In October 2013, Health Canada made a regulation change that banned B.C. doctors from prescribing heroin to a small group of addicts.
The federal department did that after consulting only one scientific report on the matter, according to documents released in response to a freedom-of-information request. Furthermore, that one expert’s opinion is that prescription heroin, or diacetylmorphine, should remain an available treatment option.
The document was prepared for Health Canada by Dr. Michael Lester, an expert in opioid-dependence treatment and an assistant professor at the University of Toronto. It describes prescription heroin as a “pragmatic approach for people who do not significantly reduce their intravenous diacetylmorphine use despite an adequate trial of Methadone Maintenance”.
Regardless, Health Minister Rona Ambrose removed diacetylmorphine from the federal Special Access Program (SAP), closing what she described as a “loophole” and barring clinicians from administering the drug.
In March 2014, the Straight met Ambrose at an unrelated speaking engagement in Vancouver and asked her how Health Canada made its decision.
“There are scientists and researchers, clinicians, who have worked in the area of addictions for decades, who believe that this is a good decision,” Ambrose responded. “I’m happy to provide you with some of their accounts.”
The Straight spent the next seven months requesting documentation, but none came until now.
Four months overdue, Health Canada finally delivered a response to a freedom-of-information request that asked for “all studies and/or expert opinions consulted by Health Canada” related to diacetylmorphine’s removal from the SAP.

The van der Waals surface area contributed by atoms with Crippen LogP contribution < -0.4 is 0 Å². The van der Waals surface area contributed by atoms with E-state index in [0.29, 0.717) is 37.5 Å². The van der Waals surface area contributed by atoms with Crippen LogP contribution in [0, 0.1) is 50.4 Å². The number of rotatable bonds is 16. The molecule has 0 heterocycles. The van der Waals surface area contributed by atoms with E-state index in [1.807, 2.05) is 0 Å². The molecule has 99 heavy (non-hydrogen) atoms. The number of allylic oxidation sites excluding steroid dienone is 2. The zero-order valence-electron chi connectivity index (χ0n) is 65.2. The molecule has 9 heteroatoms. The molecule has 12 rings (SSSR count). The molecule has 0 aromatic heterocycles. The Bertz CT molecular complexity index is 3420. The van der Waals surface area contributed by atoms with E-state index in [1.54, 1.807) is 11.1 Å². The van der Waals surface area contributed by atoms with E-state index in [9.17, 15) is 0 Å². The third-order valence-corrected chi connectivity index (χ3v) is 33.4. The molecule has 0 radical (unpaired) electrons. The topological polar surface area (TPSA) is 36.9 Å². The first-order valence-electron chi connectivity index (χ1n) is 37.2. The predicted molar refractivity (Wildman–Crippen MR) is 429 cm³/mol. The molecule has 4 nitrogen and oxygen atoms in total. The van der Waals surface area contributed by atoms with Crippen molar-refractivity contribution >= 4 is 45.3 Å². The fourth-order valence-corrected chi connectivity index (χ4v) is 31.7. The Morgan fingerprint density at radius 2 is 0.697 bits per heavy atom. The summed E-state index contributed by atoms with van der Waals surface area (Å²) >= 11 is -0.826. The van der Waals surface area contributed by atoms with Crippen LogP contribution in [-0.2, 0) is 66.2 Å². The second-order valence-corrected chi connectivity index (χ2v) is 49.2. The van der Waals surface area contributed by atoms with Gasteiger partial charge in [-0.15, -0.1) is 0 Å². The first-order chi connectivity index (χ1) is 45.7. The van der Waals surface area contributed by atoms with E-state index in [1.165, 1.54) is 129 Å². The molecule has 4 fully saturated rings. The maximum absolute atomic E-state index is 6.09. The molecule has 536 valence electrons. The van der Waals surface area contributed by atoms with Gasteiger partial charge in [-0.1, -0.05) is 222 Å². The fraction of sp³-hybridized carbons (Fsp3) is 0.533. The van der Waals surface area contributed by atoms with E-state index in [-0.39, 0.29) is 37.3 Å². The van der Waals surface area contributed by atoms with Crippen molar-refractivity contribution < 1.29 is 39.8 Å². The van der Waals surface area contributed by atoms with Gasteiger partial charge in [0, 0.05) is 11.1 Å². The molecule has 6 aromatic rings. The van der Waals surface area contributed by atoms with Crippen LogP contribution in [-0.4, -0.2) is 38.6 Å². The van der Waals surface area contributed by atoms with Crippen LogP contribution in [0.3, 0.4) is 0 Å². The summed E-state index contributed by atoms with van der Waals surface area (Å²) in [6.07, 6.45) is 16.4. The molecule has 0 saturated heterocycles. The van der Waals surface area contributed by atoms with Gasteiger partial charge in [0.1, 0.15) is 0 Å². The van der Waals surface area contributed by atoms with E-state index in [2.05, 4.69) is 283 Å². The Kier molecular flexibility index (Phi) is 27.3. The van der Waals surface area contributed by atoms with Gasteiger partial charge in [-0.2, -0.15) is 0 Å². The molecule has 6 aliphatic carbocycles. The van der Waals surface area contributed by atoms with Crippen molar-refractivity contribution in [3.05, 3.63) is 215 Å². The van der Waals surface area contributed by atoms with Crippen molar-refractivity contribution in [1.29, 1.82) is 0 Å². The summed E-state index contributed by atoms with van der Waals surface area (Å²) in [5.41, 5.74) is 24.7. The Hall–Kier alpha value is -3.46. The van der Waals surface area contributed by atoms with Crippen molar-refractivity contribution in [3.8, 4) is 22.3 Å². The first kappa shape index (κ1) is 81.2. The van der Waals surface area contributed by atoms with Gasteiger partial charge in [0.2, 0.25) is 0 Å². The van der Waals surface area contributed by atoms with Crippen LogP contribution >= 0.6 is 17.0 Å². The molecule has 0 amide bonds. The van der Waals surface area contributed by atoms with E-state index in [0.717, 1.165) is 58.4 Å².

Aside from emails mostly discussing how to answer questions from media, the only document included in that FOI response package is the report by Lester.
“There is a minority (estimated to be 10 to 20 percent) of opioid dependent patients who have failed multiple attempts at treatment with Methadone Maintenance and continue to use illicit intravenous opioids,” it states. “There currently exists in Canada no effective ‘next step’ in treatment for these individuals.”
On the phone from Toronto, Lester told the Straight that he cannot comment on the report he authored. “Health Canada doesn’t let me talk about that study,” he explained. “They say it is property of the Crown and any questions about it should be referred to them.”
Health Canada did not respond to a request for an interview.
Expressing his personal opinions on the topic of heroin-assisted treatment, Lester called it “a reasonable option”.
“The science behind it has been reproduced over and over again in Europe and in Vancouver,” he noted. “It is beneficial to a small group of people who are treatment-resistant to more conventional treatments for opioid dependency.”
An appendix to Lester’s report summarizes 15 studies on the subject of opioid-dependence treatment. Only one even comes close to taking a position similar to Health Canada’s; it suggests that another drug, called hydromorphone, may be a better option than diacetylmorphine “due to reduced stigma and less regulatory barriers”.
Also included in the FOI-response package is a summary of Lester’s report drafted by a Health Canada employee named Barbara Sabourin. It states that for the group of severely addicted patients studied, diacetylmorphine maintenance not only improved health outcomes but was also found to increase social functioning and reduce criminal activity.
Ambrose’s decision later became the subject of a legal challenge by Providence Health Care and five long-time opiate users. In May 2014, the B.C. Supreme Court granted an injunction that lets doctors give prescription heroin to select patients. Before the end of the year, members of a small group of Vancouver addicts are expected to become the first Canadian recipients of prescription heroin outside of a clinical study.
In October 2013, B.C. health minister Terry Lake expressed his support for heroin-assisted treatment.
“We have to think outside of the box sometimes,” he said. “I know that the thought of using heroin as a treatment is scary, but I think we have to take the emotion out of it and let science inform the discussion.”